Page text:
Introduction: Super Flexible Double Curvature Surface - Laser Cut Plywood
First Prize in the
Epilog Contest VII
Carl Friedrich Gauss distinguishes between three types of curved surfaces, single curved - neutral (cylindrical), and double curved - negative (hyperboloid) and positive (spherical).
Curved surfaces are very attractive, especially negative double curved surfaces, but also very complicated to perform. What’s interesting about them in constructive terms is the increase in stiffness and load capacity as the surface is bent in one and two directions.
In a small book DIGITAL Gehry Material Resistance Digital Construction (Bruce Lindsey, Bitkhäuser 2001) writes that if flat piece cost one dollar, single curvature piece cost two dollars, double curvature piece cost ten dollars. This is true for all materials wood, metal, plastic, glass, concrete ...
It is immediately clear why some engineers are crazy about double curved surfaces and are constantly trying to find a method that can simplify and cheapen the process.
From time to time I search the Internet on that matter. One day I stumbled upon the wooden book covers that can be done on a laser cutter, with interesting technical solution of the spine; wooden board is slit in such a way that can be bend like rubber.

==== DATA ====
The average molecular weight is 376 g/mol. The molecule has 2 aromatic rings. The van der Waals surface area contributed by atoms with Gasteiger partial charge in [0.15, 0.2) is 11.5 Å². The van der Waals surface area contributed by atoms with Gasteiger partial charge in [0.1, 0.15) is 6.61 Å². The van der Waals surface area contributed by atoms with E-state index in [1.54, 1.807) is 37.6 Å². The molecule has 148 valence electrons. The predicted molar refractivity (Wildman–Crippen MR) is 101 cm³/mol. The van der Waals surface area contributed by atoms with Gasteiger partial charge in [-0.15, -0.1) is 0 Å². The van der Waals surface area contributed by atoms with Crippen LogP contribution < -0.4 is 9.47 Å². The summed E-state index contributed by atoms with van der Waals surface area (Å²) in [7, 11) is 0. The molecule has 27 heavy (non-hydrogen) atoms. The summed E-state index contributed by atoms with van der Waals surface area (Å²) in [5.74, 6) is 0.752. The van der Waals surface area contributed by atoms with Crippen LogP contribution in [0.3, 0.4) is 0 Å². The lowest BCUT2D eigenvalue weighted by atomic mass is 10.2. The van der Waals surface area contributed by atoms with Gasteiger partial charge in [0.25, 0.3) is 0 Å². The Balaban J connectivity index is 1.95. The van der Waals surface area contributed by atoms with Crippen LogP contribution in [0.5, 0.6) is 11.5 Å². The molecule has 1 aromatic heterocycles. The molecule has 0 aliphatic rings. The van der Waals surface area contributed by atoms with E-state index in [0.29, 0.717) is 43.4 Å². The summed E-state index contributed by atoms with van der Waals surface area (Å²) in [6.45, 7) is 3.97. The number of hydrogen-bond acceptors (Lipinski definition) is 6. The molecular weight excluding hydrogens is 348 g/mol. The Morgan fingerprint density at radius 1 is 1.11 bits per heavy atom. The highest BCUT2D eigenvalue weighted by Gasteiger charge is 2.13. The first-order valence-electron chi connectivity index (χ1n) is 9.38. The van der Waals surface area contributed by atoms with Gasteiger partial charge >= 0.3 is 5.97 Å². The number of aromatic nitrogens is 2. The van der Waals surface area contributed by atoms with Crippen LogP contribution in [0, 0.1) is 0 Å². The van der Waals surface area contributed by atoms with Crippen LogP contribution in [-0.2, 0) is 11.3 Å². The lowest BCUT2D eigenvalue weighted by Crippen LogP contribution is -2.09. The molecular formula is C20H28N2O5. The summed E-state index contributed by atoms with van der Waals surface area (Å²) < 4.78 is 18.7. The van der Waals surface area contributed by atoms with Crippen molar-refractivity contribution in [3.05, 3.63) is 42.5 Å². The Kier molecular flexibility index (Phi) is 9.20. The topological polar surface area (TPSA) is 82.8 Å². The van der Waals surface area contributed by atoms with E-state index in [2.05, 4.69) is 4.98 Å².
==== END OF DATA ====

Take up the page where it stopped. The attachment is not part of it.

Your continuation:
I immediately turned my machine on and started playing with this surface. The feeling of holding that piece of wood in my hands was incredible, something that just seconds earlier, was a stiff piece of plywood was now flexible like paper. But only in one direction, in the other was still stiff. Then I decided to cut the surface to enable it to bend in both directions, so that I could achieve double Gaussian curvature, positive and negative. After a couple of failed attempts that were based on a variety of perforations, I realized that what I was doing didn’t make any sense. I've studied the way in which the first surface was cut. In order to be bent it was turned into a series of slender elements that are easily twisted, which are interconnected on fixed points. The greater the distance between the fixed points, and the slimmer the elements, the more flexible the surfaces is. Although an element can twist for only a few degrees (before it breaks) when multiplied many times, the flexibility is incredible. I realized I should apply the same theory in both directions – so I turned the line elements into a rectangular spiral, whose segments twist in both directions, and in that way I connected the fixed point with very long slender elements. The result was even more fascinating.
When you first hold plywood cut in such a way it completely surprises you, you are not sure what exactly is in your hand, you cannot believe that it’s wood, because the lack of rigidity gives you a totally different feeling.
But, what to do with this piece of flexible plywood? I have some ideas, but I would also like to hear more suggestions ...
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